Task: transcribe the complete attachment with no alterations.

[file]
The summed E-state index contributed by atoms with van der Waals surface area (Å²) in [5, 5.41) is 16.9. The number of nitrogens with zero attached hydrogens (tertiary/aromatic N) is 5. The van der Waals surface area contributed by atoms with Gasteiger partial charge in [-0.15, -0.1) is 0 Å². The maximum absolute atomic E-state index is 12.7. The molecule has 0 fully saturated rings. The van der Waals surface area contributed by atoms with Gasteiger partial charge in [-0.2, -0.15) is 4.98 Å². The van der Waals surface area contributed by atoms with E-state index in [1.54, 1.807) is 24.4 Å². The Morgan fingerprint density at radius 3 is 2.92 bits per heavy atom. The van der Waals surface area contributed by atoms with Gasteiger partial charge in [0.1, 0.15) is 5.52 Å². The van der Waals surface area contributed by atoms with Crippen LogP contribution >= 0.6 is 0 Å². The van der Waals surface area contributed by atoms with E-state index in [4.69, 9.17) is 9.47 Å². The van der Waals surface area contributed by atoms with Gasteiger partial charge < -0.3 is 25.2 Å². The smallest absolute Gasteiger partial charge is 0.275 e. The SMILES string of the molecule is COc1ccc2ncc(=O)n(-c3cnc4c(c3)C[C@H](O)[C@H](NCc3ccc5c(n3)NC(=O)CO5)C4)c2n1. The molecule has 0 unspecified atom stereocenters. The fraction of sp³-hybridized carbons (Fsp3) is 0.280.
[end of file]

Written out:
The summed E-state index contributed by atoms with van der Waals surface area (Å²) in [5, 5.41) is 16.9. The number of nitrogens with zero attached hydrogens (tertiary/aromatic N) is 5. The van der Waals surface area contributed by atoms with Gasteiger partial charge in [-0.15, -0.1) is 0 Å². The maximum absolute atomic E-state index is 12.7. The molecule has 0 fully saturated rings. The van der Waals surface area contributed by atoms with Gasteiger partial charge in [-0.2, -0.15) is 4.98 Å². The van der Waals surface area contributed by atoms with E-state index in [1.54, 1.807) is 24.4 Å². The Morgan fingerprint density at radius 3 is 2.92 bits per heavy atom. The van der Waals surface area contributed by atoms with Gasteiger partial charge in [0.1, 0.15) is 5.52 Å². The van der Waals surface area contributed by atoms with Crippen LogP contribution >= 0.6 is 0 Å². The van der Waals surface area contributed by atoms with E-state index in [4.69, 9.17) is 9.47 Å². The van der Waals surface area contributed by atoms with Gasteiger partial charge < -0.3 is 25.2 Å². The smallest absolute Gasteiger partial charge is 0.275 e. The SMILES string of the molecule is COc1ccc2ncc(=O)n(-c3cnc4c(c3)C[C@H](O)[C@H](NCc3ccc5c(n3)NC(=O)CO5)C4)c2n1. The molecule has 0 unspecified atom stereocenters. The fraction of sp³-hybridized carbons (Fsp3) is 0.280.